We aimed to estimate the rate(s) of division and loss in both models, together with a minimal set of additional parameters representing key biological quantities. In the KH models these included the relative sizes of the two subpopulations and the allocation of the source into each. Both TH and KH models also required parameters quantifying the efficiency of BrdU uptake per cell division and the gradual decline of the BrdU fraction once BrdU feeding stops. The latter can result from three non-exclusive processes; (i) differences in the death rates of BrdU− and BrdU+ cells, (ii) dilution of the labelled population by unlabelled cells from the source (Tough and Sprent, 1994; Bonhoeffer et al., 2000; Debacq et al., 2002; De Boer et al., 2003), and (iii) within-cell dilution of BrdU through division post-administration (Tough and Sprent, 1994; Parretta et al., 2008; Ganusov et al., 2010). The first process is captured in the basic KH/TH model structure. The second requires a description of the dilution of label within the source post-administration. We found the strongest support for a simple model in which the BrdU content of the souce drops rapidly from 100% to zero after a delay that is estimated from the data (see Appendix 1). For the third, we found that the best-fitting models required two divisions to drive cells from BrdU → BrdU, consistent with another BrdU labelling study in mice (Parretta et al., 2008). Finally, we explored different distributions of times spent in the Ki67high state post-mitosis, by assuming cells progress through a variable number of intermediate states before transitioning to Ki67low. Best-fitting models for both KH and TH require more than 12 such states, meaning that there is very little variance in the time cells spend in the Ki67high state. We note that these kinetics and the estimated mean residence time in Ki67high () reflect the Ki67 gating strategy as well as the cell-intrinsic rate of loss of Ki67 post-mitosis. Exploiting the constraints that there were no significant changes in the numbers and the proportions of cells that were Ki67high within both CD4 TEM and TCM during the labelling experiments (see Appendix 1—figure 1), four free parameters remained for the TH model and six for the KH model. A detailed description of the model formulation and the strategy for parameter estimation is given in Appendix 1.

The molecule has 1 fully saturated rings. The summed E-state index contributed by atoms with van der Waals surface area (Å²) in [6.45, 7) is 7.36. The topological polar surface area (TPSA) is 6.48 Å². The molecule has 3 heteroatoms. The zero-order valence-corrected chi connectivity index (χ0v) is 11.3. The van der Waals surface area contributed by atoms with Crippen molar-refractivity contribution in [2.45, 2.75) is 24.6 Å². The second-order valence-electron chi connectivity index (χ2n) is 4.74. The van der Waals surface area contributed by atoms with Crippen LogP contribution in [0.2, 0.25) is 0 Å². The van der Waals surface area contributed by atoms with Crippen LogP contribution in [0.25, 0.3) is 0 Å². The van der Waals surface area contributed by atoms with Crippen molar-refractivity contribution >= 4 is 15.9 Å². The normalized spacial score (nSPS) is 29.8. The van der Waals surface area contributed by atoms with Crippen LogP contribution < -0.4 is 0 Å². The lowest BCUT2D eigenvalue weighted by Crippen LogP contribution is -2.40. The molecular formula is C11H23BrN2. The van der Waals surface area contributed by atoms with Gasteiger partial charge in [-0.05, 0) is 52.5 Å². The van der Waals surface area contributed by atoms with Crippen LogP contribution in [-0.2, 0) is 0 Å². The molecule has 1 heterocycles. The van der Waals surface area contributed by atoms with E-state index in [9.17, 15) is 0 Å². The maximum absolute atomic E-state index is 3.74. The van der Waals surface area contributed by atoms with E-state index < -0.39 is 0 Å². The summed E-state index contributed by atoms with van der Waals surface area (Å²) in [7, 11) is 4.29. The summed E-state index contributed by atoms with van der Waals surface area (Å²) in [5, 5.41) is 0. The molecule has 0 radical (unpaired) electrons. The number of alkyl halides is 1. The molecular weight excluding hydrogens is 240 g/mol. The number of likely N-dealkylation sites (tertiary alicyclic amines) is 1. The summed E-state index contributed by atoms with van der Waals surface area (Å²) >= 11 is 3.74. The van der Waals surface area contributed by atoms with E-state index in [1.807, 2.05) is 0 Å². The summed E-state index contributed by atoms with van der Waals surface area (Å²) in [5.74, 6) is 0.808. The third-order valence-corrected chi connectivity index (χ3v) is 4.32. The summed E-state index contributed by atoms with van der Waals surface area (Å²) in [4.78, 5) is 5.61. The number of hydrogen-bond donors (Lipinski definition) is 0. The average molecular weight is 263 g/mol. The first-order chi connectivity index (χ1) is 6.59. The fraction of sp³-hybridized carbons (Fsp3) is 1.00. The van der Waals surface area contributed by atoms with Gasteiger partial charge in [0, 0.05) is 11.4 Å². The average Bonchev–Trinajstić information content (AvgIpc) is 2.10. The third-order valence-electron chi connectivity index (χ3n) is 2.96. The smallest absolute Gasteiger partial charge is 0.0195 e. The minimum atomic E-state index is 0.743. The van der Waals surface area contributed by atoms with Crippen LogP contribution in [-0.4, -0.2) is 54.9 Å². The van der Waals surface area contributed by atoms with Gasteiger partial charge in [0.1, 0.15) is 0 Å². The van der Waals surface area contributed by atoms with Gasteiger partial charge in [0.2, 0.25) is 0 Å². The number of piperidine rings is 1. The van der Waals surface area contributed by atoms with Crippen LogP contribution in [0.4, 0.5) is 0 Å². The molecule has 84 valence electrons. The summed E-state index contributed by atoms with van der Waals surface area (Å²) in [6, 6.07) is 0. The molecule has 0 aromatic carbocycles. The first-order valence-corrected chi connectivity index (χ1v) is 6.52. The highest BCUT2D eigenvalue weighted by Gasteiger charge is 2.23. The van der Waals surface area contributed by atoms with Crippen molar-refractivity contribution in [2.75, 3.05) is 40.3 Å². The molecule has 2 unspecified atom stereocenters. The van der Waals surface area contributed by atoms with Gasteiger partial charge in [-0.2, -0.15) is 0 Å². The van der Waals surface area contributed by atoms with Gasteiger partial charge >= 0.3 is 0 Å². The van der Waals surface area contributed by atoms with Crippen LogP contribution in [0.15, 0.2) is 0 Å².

Strikingly, despite this freedom in parameterisation, the data were sufficiently rich to discriminate between the models and showed unequivocal support for kinetic over pure temporal heterogeneity within the CD4 effector and central memory pools (Figure 4, AIC = 110 (CD4 TEM), 251 (CD4 TCM)). For both memory subsets the BrdU/Ki67 timecourses were consistent with the existence of two subpopulations roughly equal in size but with highly distinct kinetics (Table 2 and Figure 5A, at dashed vertical lines). CD4 TCM appear to comprise a population dividing and dying roughly every 3 days, and a slower population with mean lifetime of 38 days, dividing every 170 days, with the source feeding the slow and fast populations in roughly a 2:1 ratio. For CD4 TEM the fast population appears to be essentially self-renewing, dividing and dying every 6 days, with the slower population fed by the source (mean lifetime 43 days, interdivision time 140 days).
Given the notorious dependence of estimates of lymphocyte division and death rates on model assumptions (De Boer and Perelson, 2013), we explored the sensitivity of our estimates and predictions to the magnitude of the source. We performed fits to the BrdU/Ki67 timecourses for multiple values of the influx spanning values of zero to 30% of the pool size per week, which included the point estimates and their 95% confidence intervals (Figure 5A). Despite the two additional parameters required to describe the source (i.e. its partitioning between the fast and slow subpopulations, and the timing of the switch to unlabelled source after withdrawal of BrdU; see Appendix), including a source gave superior descriptions of both CD4 TEM and TCM labelling kinetics compared to models of self-renewing memory with no influx (AIC = 9 and 20, respectively, at the best estimates of the source). The flows into memory impact measures of homeostatic dynamics significantly; if the contribution of the source is neglected, pool-averaged cell lifetimes may be overestimated by 25–50% and, more strikingly, interdivision times underestimated by a factor of 2–3 (Figure 5A).